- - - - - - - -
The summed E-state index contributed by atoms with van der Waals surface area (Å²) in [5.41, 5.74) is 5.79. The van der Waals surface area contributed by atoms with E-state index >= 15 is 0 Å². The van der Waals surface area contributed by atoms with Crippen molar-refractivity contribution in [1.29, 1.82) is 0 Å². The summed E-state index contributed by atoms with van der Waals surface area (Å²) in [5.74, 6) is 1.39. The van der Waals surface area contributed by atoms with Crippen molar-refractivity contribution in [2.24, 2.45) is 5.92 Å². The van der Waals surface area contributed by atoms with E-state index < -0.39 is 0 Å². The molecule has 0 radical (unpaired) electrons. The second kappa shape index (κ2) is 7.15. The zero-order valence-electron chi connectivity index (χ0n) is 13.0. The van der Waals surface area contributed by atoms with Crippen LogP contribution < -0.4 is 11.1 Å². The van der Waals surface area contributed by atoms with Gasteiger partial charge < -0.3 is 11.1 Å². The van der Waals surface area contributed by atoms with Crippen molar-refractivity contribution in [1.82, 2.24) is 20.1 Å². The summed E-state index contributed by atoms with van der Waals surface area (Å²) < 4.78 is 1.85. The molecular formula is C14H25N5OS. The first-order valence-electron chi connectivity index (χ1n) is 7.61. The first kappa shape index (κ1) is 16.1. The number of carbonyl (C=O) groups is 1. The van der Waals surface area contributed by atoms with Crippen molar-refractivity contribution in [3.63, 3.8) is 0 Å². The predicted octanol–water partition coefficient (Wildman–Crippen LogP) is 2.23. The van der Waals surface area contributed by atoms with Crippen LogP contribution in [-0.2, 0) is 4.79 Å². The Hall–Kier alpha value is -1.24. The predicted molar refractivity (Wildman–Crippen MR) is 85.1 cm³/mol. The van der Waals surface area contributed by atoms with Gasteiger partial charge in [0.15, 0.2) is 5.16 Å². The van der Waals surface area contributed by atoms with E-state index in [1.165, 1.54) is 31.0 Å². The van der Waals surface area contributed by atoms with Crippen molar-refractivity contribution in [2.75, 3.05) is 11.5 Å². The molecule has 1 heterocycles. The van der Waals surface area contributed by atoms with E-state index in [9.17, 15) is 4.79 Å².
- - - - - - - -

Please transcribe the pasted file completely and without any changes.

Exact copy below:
The summed E-state index contributed by atoms with van der Waals surface area (Å²) in [5.41, 5.74) is 5.79. The van der Waals surface area contributed by atoms with E-state index >= 15 is 0 Å². The van der Waals surface area contributed by atoms with Crippen molar-refractivity contribution in [1.29, 1.82) is 0 Å². The summed E-state index contributed by atoms with van der Waals surface area (Å²) in [5.74, 6) is 1.39. The van der Waals surface area contributed by atoms with Crippen molar-refractivity contribution in [2.24, 2.45) is 5.92 Å². The van der Waals surface area contributed by atoms with E-state index < -0.39 is 0 Å². The molecule has 0 radical (unpaired) electrons. The second kappa shape index (κ2) is 7.15. The zero-order valence-electron chi connectivity index (χ0n) is 13.0. The van der Waals surface area contributed by atoms with Crippen LogP contribution < -0.4 is 11.1 Å². The van der Waals surface area contributed by atoms with Gasteiger partial charge < -0.3 is 11.1 Å². The van der Waals surface area contributed by atoms with Crippen molar-refractivity contribution in [1.82, 2.24) is 20.1 Å². The summed E-state index contributed by atoms with van der Waals surface area (Å²) < 4.78 is 1.85. The molecular formula is C14H25N5OS. The first-order valence-electron chi connectivity index (χ1n) is 7.61. The first kappa shape index (κ1) is 16.1. The number of carbonyl (C=O) groups is 1. The van der Waals surface area contributed by atoms with Crippen molar-refractivity contribution in [3.63, 3.8) is 0 Å². The predicted octanol–water partition coefficient (Wildman–Crippen LogP) is 2.23. The van der Waals surface area contributed by atoms with Crippen LogP contribution in [-0.2, 0) is 4.79 Å². The Hall–Kier alpha value is -1.24. The predicted molar refractivity (Wildman–Crippen MR) is 85.1 cm³/mol. The van der Waals surface area contributed by atoms with Gasteiger partial charge in [0.15, 0.2) is 5.16 Å². The van der Waals surface area contributed by atoms with E-state index in [1.165, 1.54) is 31.0 Å². The van der Waals surface area contributed by atoms with Crippen molar-refractivity contribution in [2.75, 3.05) is 11.5 Å². The molecule has 1 heterocycles. The van der Waals surface area contributed by atoms with E-state index in [9.17, 15) is 4.79 Å².